Further Reading

Both Trudeau's Memoirs (1993) and his The Canadian Way (1995) are autobiographical in nature. He tops the list of Canada's most politically-powerful persons in Anthony Wilson-Smith's Bench Strength for Maclean's (1996). He is also covered in Mondo Canuck (1996), Greig Dymond's and Geoff Pevere's book on Canadian cultural icons. There are two major studies of Trudeau, both by journalists. George Radwanski's Trudeau (1978) is based upon extensive interviews with Trudeau and his colleagues. It is largely favorable in tone. Richard Gwyn's The Northern Magus: Pierre Trudeau and Canadians (1980) is much more critical. Both books do not cover Trudeau's final years as prime minister. A good sample of Trudeau's early writings is found in his Federalism and the French Canadians (1968). □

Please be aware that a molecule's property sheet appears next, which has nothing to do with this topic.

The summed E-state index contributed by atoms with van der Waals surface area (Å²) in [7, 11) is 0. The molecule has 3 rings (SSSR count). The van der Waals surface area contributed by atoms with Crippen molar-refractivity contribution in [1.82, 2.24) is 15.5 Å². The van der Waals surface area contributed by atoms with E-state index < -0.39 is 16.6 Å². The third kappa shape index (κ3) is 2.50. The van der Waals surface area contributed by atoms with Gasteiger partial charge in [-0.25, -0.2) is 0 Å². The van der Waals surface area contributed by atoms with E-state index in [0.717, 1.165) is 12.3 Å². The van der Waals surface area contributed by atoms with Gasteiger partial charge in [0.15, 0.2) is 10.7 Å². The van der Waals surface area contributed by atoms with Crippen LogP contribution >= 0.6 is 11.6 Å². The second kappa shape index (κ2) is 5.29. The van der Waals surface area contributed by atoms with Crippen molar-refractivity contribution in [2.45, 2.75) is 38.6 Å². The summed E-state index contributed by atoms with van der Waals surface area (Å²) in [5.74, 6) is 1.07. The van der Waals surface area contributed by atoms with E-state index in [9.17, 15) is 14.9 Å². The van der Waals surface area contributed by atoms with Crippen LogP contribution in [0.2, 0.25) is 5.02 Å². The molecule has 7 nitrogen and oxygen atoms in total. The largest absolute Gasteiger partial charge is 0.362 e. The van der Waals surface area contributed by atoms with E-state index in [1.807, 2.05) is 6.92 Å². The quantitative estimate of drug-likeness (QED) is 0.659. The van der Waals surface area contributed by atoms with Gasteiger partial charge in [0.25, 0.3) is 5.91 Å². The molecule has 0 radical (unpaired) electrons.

Trudeau, Pierre Elliott

views updated May 21 2018

Trudeau, Pierre Elliott (1919–2000) Canadian statesman, prime minister (1968–79, 1980–84). He was minister of justice before succeeding Lester Pearson as prime minister. Trudeau promoted the economic and diplomatic independence of Canada, reducing US influence. Aided by his French-Canadian origins, he resisted Québec separatism, imposing martial law to combat separatist terrorism in 1970. Defeated in the elections of 1979, he returned to power in 1980. Autonomy for Québec was rejected in a referendum (1980), and Trudeau succeeded in winning agreement for a revised constitution (1981).